On the other side of the world, in Ireland, Columban Sr Mary Nolan tells us the story of Kathleen Hogan, who grew up in difficult circumstances and was a great supporter of the Columban Sisters. Kathleen has now gone to her reward. Whenever we meet persons such as Leonor A. Tomines and Kathleen Hogan we can say with Sister Mary, ‘I had the privilege of coming to know the greatness of one of God’s little ones.’
Irish stamp in honor of St Columban
This is the second of two articles on St Columban by a Columban priest who wishes to remain anonymous. The first appeared in our September-October 2015 issue.
The parish church where I come from has parish records dating back to the early 19th century. As a young altar server, I got a job from the sacristan during the summer school-holiday months, to help Irish Americans and other visitors trace their family ancestors. I would open the pages of Baptismal and Marriage Registers, and the smell of old books would perfume the air. Our visitors manifested a curiosity and an inherent longing to connect with their past as they became immersed in piecing together family history. You could almost see them become one in mind and spirit with persons they had heard of, but had never met in the flesh. They were family.
Fr Bernard Toal, the first Columban to reach the age of 100, was born in Philadelphia, Pennsylvania, USA, on 17 October 1915 but grew up in nearby Gloucester, New Jersey. He was ordained in Buffalo, New York, on 18 December 1943. Because of World War II he spent the early years of his priesthood in the USA.
By Emmanuel Trocino
Welcome to Peru, Land of the Incas (‘Land of the Kings’). Many would say that you’ve never really been to this resplendent country until you’ve set foot in the majestic and incomparable Machu Picchu. I was able to visit this Incan legacy. But there’s more to Peru than just visiting its archaeological sites, being amazed at its mountains, jungles and deserts, and getting stuffed with local delicacies. If you stay awhile in Peru you will fall in love with its culture, its tradition, its faith and its people.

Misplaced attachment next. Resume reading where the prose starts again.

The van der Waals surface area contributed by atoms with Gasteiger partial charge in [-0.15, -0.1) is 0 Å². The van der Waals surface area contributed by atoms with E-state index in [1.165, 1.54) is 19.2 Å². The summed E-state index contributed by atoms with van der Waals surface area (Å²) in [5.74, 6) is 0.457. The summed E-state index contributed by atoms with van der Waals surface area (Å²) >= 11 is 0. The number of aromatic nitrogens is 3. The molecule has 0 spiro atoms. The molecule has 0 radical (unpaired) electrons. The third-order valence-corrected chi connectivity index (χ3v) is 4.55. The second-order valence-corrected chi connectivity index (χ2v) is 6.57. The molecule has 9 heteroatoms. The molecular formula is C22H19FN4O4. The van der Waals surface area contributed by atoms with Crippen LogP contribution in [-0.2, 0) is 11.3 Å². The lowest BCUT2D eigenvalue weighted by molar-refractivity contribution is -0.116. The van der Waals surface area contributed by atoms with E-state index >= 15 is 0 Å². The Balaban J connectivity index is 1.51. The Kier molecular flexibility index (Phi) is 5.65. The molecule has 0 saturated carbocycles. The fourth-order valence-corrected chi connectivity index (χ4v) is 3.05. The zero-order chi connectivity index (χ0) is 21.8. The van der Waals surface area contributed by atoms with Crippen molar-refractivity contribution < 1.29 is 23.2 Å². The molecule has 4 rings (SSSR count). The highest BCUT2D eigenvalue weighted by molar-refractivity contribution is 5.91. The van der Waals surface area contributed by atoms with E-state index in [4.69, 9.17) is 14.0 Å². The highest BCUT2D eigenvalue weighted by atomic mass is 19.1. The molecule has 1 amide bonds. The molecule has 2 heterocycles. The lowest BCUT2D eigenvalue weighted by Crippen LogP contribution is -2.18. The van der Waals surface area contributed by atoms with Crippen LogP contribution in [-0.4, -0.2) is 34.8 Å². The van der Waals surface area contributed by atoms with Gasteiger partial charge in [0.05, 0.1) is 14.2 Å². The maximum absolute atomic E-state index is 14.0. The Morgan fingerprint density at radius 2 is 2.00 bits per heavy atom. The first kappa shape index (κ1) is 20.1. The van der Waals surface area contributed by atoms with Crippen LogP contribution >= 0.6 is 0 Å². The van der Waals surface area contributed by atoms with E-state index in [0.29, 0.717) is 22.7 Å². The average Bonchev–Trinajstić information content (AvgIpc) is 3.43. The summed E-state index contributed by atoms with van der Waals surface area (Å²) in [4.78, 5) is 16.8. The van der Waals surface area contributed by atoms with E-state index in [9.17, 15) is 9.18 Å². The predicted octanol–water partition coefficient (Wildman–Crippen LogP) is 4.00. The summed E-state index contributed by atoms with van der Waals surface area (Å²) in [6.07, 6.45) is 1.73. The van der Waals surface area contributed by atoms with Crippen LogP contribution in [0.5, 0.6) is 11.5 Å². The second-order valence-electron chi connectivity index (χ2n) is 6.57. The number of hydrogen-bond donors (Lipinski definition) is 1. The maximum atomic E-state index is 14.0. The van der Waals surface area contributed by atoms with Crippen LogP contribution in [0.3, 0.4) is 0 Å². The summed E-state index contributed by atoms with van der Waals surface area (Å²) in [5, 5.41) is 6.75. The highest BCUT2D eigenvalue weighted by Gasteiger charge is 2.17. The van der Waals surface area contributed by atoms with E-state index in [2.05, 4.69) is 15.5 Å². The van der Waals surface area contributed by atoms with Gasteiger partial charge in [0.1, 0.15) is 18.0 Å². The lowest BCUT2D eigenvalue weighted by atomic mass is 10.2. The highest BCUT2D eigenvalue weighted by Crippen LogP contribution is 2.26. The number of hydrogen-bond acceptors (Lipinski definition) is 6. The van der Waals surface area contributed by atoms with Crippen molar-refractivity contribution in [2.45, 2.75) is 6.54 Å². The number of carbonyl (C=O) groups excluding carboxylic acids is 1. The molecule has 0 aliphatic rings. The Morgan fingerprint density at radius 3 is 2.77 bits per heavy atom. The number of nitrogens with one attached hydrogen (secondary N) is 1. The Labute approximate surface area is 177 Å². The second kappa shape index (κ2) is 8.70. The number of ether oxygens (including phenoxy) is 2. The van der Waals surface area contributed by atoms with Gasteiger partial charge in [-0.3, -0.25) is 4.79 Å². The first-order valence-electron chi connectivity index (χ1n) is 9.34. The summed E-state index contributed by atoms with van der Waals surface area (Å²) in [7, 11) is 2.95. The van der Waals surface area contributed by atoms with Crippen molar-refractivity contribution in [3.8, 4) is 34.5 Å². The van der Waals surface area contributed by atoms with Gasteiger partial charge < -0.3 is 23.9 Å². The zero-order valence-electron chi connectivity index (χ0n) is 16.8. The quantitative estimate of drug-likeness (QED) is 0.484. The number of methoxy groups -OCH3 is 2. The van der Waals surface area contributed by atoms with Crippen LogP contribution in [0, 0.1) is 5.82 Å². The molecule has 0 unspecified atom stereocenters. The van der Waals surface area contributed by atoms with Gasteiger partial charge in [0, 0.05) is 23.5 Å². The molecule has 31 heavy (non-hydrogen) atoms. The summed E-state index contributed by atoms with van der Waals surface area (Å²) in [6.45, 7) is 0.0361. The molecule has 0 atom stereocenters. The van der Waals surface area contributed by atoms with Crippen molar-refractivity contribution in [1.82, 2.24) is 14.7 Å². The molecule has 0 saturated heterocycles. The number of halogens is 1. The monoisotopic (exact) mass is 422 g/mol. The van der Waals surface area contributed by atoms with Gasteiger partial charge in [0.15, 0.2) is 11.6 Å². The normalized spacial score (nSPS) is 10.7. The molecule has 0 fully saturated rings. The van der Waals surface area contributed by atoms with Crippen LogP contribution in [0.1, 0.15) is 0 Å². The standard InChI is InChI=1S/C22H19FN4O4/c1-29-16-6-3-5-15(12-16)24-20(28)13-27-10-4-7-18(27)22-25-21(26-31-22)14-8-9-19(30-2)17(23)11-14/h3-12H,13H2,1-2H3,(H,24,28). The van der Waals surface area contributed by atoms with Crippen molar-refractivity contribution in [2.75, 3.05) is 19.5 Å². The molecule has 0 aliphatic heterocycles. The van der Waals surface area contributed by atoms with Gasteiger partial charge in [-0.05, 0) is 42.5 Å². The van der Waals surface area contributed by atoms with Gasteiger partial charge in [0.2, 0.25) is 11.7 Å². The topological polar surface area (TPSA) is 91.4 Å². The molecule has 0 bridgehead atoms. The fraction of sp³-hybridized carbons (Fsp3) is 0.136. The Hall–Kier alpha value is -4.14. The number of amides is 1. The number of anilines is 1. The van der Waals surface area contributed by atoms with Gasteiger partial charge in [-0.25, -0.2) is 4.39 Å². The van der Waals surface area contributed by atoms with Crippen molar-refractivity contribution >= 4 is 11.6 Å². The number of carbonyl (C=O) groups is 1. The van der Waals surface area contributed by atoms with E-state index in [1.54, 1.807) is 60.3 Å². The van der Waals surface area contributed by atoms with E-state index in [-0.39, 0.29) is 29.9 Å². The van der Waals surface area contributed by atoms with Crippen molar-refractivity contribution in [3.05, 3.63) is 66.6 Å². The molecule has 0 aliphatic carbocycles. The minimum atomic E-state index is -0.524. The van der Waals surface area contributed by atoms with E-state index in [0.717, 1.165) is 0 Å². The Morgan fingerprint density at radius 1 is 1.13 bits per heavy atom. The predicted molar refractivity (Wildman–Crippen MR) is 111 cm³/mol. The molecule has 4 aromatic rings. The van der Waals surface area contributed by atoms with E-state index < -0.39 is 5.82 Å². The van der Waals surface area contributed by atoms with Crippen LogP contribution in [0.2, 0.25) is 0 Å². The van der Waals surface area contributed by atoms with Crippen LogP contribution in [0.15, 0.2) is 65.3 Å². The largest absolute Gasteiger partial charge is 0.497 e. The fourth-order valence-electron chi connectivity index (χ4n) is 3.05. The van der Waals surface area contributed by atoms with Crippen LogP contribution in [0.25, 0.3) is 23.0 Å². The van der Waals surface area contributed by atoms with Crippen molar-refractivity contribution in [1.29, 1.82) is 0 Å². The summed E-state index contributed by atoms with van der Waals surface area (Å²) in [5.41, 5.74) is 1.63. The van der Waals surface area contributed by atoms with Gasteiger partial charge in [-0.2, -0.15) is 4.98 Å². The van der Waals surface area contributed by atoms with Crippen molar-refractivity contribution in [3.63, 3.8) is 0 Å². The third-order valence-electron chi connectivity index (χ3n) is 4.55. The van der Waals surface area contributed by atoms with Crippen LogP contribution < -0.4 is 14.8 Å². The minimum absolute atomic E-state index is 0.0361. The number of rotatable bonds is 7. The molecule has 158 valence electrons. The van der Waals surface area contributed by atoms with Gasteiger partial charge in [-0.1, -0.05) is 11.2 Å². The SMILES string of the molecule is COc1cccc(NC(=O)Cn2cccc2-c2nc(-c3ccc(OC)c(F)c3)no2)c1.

I am a Columban seminarian from Pulupandan, Negros Occidental, on First Missionary Assignment (FMA) in Peru. FMA is part of our formation as future Columban priests. We leave our homeland to taste what it’s like to be a missionary in a foreign land, crossing boundaries, experiencing an unfamiliar culture and encountering God in a new face and language.
The author, who is known to the editorial staff here in Bacolod City, prefers to use a pen-name.
Boracay Island, Philippines [Wikimedia]
Boracay is just a tourist destination for many. But for people like me, our world revolves around it. I came here in January 2007 at the encouragement of my uncle to find work here, to be independent and to try to see what I wanted for myself. With my cousin’s assurance of the possibility of a job, I left my small business in Negros and came here instead. I found it simple to live here. No need to wear something extravagant just fit in. Rich or poor, you could enjoy yourself and be friends with visitors from around the globe.
Boracay was just an innocent island for me then. But I was to discover in time that some dark things were and are happening. Prostitution is rampant. Some are infected by AIDS. Other issues include corruption, crime and drugs. It is quite difficult to resolve these issues. It needs government intervention. The situation may seem hopeless but we don’t give up.
Through the call of Jesus people become individuals. Willy-nilly, they are compelled to decide, and that decision can only be made by themselves. It is no choice of their own that makes them individuals: it is Christ who makes them individuals by calling them. Every person is called separately, and must follow alone.
Dietrich Bonhoeffer, The Cost of Discipleship
LIST OF DECEASED MEMBERS 2015
LIST OF DECEASED MEMBERS 2014